The Slovenia Times

Slovenia welcomes decisions on new strategy for forests


Brussels - The EU agriculture ministers adopted in Brussels on Monday decisions on a new EU strategy for forests until 2030, stressing the importance of forests in combating climate change and biodiversity loss. Slovenia's Jože Podgoršek labelled the decisions as a great achievement of the Slovenian EU presidency.

The ministers agreed that forests should make a greater contribution to the European Green Deal and the global goals of the Sustainable Development Agenda until 2030.

They emphasised that forests and the forestry sector had a key role to play in the EU's transition to a sustainable, green, climate-neutral and competitive circular economy.

The decisions also point to the importance of forests in the fight against biodiversity loss and tackling climate change, Slovenian Agriculture Minister Jože Podgoršek said at yesterday's press conference after the session.

The ministers also emphasised the need to find balance between the environmental, social and economic aspects of sustainable forest management, and the importance of respecting and preserving forest diversity and forest management practices.

"Today's decisions reflect the need for all stakeholders to work together and take a balanced approach in order to address the challenges faced by our forests, and protect communities whose survival depends on forest resources," Podgoršek said.

He added that the ministers had also noted the need to take forest owners into account in forest management and planning.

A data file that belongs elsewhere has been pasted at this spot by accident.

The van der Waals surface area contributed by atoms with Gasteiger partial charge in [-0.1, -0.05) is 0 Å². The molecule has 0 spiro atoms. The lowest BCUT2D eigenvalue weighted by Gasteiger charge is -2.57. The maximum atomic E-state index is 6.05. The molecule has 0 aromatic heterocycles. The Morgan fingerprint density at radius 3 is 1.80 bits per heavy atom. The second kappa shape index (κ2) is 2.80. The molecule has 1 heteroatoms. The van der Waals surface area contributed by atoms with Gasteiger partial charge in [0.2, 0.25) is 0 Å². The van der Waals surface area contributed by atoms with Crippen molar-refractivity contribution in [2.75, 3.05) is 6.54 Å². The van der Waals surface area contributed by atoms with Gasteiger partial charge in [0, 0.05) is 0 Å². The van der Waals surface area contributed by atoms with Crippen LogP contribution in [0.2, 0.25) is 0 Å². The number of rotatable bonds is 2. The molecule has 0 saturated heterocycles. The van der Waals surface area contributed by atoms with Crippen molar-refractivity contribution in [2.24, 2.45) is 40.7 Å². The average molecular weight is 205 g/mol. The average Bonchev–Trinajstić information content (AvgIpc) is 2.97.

According to Podgoršek, the decisions welcome incentives to increase the sustainability of wood production, and point out that new innovative solutions must be found, such as certification of products from the sustainable use of forests.

As part of the EU Agriculture and Fisheries Council session, the ministers also discussed the situation in agricultural markets.

The Covid-19 pandemic has left consequences in agriculture, Podgoršek summarised the discussion, pointing out that there were large hikes in the prices of fertilisers, pesticides and energy. The situation in pig farming is particularly problematic.

The ministers agreed that national programs alone are not sufficient for addressing these problems, and called on the European Commission to find appropriate measures, especially for the pork sector.

European Commissioner for the Environment, Oceans and Fisheries Virginijus Sinkevičius said tools should be used as part of the common agricultural policy, and that member states could also help farmers under state aid rules.

The Slovenian EU presidency also presented the main recommendations from the EU Pollinator Week from end-September, noting the roles of pollinators, such as pest control, maintaining soil and water quality and contributing to landscape features.

Slovenia strives for the member states to include in their common agricultural policy strategic plans measures aimed at preserving the diversity and number of pollinators, the Slovenian Agriculture Ministry said.


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